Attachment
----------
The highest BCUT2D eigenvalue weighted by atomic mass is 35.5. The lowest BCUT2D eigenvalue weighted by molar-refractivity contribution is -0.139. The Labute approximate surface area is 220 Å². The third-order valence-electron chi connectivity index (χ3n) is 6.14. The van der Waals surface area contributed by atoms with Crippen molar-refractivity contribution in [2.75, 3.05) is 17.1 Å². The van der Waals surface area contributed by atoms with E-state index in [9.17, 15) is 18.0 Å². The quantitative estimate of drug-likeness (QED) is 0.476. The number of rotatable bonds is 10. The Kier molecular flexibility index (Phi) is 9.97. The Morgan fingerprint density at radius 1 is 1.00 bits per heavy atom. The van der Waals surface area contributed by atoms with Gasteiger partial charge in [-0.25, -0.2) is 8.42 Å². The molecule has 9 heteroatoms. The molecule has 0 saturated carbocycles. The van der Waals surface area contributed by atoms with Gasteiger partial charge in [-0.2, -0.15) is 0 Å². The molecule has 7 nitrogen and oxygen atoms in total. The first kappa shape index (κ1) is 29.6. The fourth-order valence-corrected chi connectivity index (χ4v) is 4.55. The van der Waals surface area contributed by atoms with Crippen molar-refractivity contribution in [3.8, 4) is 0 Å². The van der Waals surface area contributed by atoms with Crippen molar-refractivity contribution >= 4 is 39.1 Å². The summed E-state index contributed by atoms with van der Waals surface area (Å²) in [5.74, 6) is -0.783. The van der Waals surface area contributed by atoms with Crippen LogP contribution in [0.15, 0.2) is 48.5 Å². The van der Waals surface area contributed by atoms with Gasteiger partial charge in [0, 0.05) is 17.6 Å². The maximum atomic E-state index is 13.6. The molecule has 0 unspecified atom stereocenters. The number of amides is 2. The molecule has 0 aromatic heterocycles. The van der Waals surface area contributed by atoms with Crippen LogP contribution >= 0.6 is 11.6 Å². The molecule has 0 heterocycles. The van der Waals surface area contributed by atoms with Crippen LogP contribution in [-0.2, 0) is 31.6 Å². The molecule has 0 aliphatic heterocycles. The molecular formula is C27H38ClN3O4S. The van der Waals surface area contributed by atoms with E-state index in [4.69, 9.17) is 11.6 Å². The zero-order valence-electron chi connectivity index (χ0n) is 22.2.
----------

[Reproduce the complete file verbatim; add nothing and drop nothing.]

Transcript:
The highest BCUT2D eigenvalue weighted by atomic mass is 35.5. The lowest BCUT2D eigenvalue weighted by molar-refractivity contribution is -0.139. The Labute approximate surface area is 220 Å². The third-order valence-electron chi connectivity index (χ3n) is 6.14. The van der Waals surface area contributed by atoms with Crippen molar-refractivity contribution in [2.75, 3.05) is 17.1 Å². The van der Waals surface area contributed by atoms with E-state index in [9.17, 15) is 18.0 Å². The quantitative estimate of drug-likeness (QED) is 0.476. The number of rotatable bonds is 10. The Kier molecular flexibility index (Phi) is 9.97. The Morgan fingerprint density at radius 1 is 1.00 bits per heavy atom. The van der Waals surface area contributed by atoms with Gasteiger partial charge in [-0.25, -0.2) is 8.42 Å². The molecule has 9 heteroatoms. The molecule has 0 saturated carbocycles. The van der Waals surface area contributed by atoms with Gasteiger partial charge in [-0.2, -0.15) is 0 Å². The molecule has 7 nitrogen and oxygen atoms in total. The first kappa shape index (κ1) is 29.6. The fourth-order valence-corrected chi connectivity index (χ4v) is 4.55. The van der Waals surface area contributed by atoms with Crippen molar-refractivity contribution in [3.8, 4) is 0 Å². The van der Waals surface area contributed by atoms with Crippen molar-refractivity contribution >= 4 is 39.1 Å². The summed E-state index contributed by atoms with van der Waals surface area (Å²) in [5.74, 6) is -0.783. The van der Waals surface area contributed by atoms with Crippen LogP contribution in [0.15, 0.2) is 48.5 Å². The van der Waals surface area contributed by atoms with Gasteiger partial charge in [0, 0.05) is 17.6 Å². The maximum atomic E-state index is 13.6. The molecule has 0 unspecified atom stereocenters. The number of amides is 2. The molecule has 0 aromatic heterocycles. The van der Waals surface area contributed by atoms with Crippen LogP contribution >= 0.6 is 11.6 Å². The molecule has 0 heterocycles. The van der Waals surface area contributed by atoms with Crippen LogP contribution in [-0.2, 0) is 31.6 Å². The molecule has 0 aliphatic heterocycles. The molecular formula is C27H38ClN3O4S. The van der Waals surface area contributed by atoms with E-state index in [4.69, 9.17) is 11.6 Å². The zero-order valence-electron chi connectivity index (χ0n) is 22.2.